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March 2017 #urojc summary: Pelvic Lymph Node Dissection with Radical Prostatectomy – Is there enough evidence for and against?




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The twitter-based international urology journal club @iurojc #urojc is back with a splash after a brief hiatus. For the March 2017 #urojc, a lively discussion takes the theme of pelvic node dissection (PLND) on radical prostatectomy (RP) reviewing a timely article by Nicola Fossati et al. The paper was made available open access courtesy of European Urology @EUplatinum.

A systematic review of the literature was performed including all comparative studies of both randomized and non randomized studies, with at least one experimental and one control arm. This summarised 66 studies including more than 250.000 patients with particular focus on different extents of pelvic lymphadenectomy as proposed by the European Association of Urology. Outcome measures studied included oncological features of biochemical recurrence, development of metastases, cancer-specific survival, and overall survival. Adverse events were covered under secondary outcomes, both intra- and postoperatively observed. Finally, quality of PLND was addressed in terms of total number of nodes and total number of positive nodes. Risk of bias was assessed for all studies judging on basis of specific confounders.

The journal club ran for 48 hours from Sunday 5th march. The central question addressed is balance of benefits and drawbacks of lymph node dissection. The corresponding author of the manuscript, Steven Joniau from the University Hospitals of Leuven, Belgium highlighted the role of lymph nodes in prostate cancer recurrence.

However despite this idea, the benefit of PLND is heavily scrutinized from the start. Long term data from a single centre  suggested limited benefit.

 

However PLND has since earlier times been employed as a diagnostic tool, where an optimal template (presacral in addition to extended LND) may be optimal for staging and removal of lymph nodes.

Despite the current state of evidence, PLND is frequently mentioned in the various guidelines available for prostate cancer. However the exact situations when to employ them is questioned by some participants.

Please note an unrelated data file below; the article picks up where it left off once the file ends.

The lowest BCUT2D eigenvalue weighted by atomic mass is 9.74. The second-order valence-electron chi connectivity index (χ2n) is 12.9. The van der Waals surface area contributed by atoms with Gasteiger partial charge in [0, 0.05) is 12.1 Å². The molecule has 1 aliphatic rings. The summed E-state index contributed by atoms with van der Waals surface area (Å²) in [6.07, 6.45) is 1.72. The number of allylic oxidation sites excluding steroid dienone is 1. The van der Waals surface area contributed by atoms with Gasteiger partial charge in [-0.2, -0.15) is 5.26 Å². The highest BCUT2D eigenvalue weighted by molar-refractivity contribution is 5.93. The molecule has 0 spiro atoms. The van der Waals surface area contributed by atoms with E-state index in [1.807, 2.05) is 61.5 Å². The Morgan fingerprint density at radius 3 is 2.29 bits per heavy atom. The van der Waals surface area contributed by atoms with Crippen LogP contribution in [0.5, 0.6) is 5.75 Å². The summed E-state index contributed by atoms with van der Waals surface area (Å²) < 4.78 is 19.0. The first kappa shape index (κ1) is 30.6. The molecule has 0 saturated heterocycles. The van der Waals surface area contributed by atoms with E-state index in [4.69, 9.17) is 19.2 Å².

The various therapeutic options for lymph node metastases also coloured the discussion.

The discussion further continued to the important issue of morbidity, and the associated question of performing an extended PLND (ePLND).

Despite the current state of evidence, PLND is frequently mentioned in the various guidelines available for prostate cancer. However the exact situations when to employ them is questioned by some participants.

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The discussion further continued to the important issue of morbidity, and the associated question of performing an extended PLND (ePLND).

The increasing use of PSMA PET/CT provided other spread pattern data to be considered. And finally temporal changes in PSA testing is observed to affect the need for LND.

 

From the poll which ran during the discussion, about half responders would perform extended PLND for staging, while the rest were divided almost equally between therapeutic benefit and adherence to guideline recommendations.

Probably all participants of the discussion agrees for the need of a proper randomised study addressing role of PLND.

At the end of a busy 48 hours, the discussion had been joined by top experts in the field of prostate cancer, generated more than 200 tweets and reached more than 700 thousand impressions the world over.

Yodi Soebadi (@yodisoebadi) is an Indonesian urologist, trained at Universitas Airlangga, currently pursuing doctoral research at KU Leuven in Belgium.

 

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